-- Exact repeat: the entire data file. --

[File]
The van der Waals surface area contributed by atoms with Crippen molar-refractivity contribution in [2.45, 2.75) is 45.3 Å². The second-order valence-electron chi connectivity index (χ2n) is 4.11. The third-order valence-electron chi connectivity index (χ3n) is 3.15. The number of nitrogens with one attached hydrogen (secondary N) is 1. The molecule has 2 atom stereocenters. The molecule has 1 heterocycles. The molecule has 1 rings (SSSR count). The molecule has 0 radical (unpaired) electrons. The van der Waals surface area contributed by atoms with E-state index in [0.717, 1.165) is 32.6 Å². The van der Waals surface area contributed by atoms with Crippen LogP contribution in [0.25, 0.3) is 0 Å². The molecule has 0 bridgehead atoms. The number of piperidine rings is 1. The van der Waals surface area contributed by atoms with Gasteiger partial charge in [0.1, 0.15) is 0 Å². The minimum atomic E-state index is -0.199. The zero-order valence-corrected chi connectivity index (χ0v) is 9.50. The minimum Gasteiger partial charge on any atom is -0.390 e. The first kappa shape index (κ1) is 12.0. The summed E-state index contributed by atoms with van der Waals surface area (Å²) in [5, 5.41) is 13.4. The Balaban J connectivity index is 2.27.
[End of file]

The van der Waals surface area contributed by atoms with Crippen molar-refractivity contribution in [2.45, 2.75) is 45.3 Å². The second-order valence-electron chi connectivity index (χ2n) is 4.11. The third-order valence-electron chi connectivity index (χ3n) is 3.15. The number of nitrogens with one attached hydrogen (secondary N) is 1. The molecule has 2 atom stereocenters. The molecule has 1 heterocycles. The molecule has 1 rings (SSSR count). The molecule has 0 radical (unpaired) electrons. The van der Waals surface area contributed by atoms with E-state index in [0.717, 1.165) is 32.6 Å². The van der Waals surface area contributed by atoms with Crippen LogP contribution in [0.25, 0.3) is 0 Å². The molecule has 0 bridgehead atoms. The number of piperidine rings is 1. The van der Waals surface area contributed by atoms with Gasteiger partial charge in [0.1, 0.15) is 0 Å². The minimum atomic E-state index is -0.199. The zero-order valence-corrected chi connectivity index (χ0v) is 9.50. The minimum Gasteiger partial charge on any atom is -0.390 e. The first kappa shape index (κ1) is 12.0. The summed E-state index contributed by atoms with van der Waals surface area (Å²) in [5, 5.41) is 13.4. The Balaban J connectivity index is 2.27.